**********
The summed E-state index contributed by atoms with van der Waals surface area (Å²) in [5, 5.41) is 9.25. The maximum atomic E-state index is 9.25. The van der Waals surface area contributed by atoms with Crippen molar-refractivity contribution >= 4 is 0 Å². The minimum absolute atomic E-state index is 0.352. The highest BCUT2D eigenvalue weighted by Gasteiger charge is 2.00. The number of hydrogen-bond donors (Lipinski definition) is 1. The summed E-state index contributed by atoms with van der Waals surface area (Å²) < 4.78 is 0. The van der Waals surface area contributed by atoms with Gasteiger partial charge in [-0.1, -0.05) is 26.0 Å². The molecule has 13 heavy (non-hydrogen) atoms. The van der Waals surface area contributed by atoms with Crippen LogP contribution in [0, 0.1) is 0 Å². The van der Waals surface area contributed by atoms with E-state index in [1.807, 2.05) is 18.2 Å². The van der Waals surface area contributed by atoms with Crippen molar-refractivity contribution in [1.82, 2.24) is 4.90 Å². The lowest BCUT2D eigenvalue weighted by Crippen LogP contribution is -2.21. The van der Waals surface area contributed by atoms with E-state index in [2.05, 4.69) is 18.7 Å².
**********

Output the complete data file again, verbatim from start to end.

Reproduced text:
The summed E-state index contributed by atoms with van der Waals surface area (Å²) in [5, 5.41) is 9.25. The maximum atomic E-state index is 9.25. The van der Waals surface area contributed by atoms with Crippen molar-refractivity contribution >= 4 is 0 Å². The minimum absolute atomic E-state index is 0.352. The highest BCUT2D eigenvalue weighted by Gasteiger charge is 2.00. The number of hydrogen-bond donors (Lipinski definition) is 1. The summed E-state index contributed by atoms with van der Waals surface area (Å²) < 4.78 is 0. The van der Waals surface area contributed by atoms with Gasteiger partial charge in [-0.1, -0.05) is 26.0 Å². The molecule has 13 heavy (non-hydrogen) atoms. The van der Waals surface area contributed by atoms with Crippen LogP contribution in [0, 0.1) is 0 Å². The van der Waals surface area contributed by atoms with E-state index in [1.807, 2.05) is 18.2 Å². The van der Waals surface area contributed by atoms with Crippen molar-refractivity contribution in [1.82, 2.24) is 4.90 Å². The lowest BCUT2D eigenvalue weighted by Crippen LogP contribution is -2.21. The van der Waals surface area contributed by atoms with E-state index in [2.05, 4.69) is 18.7 Å².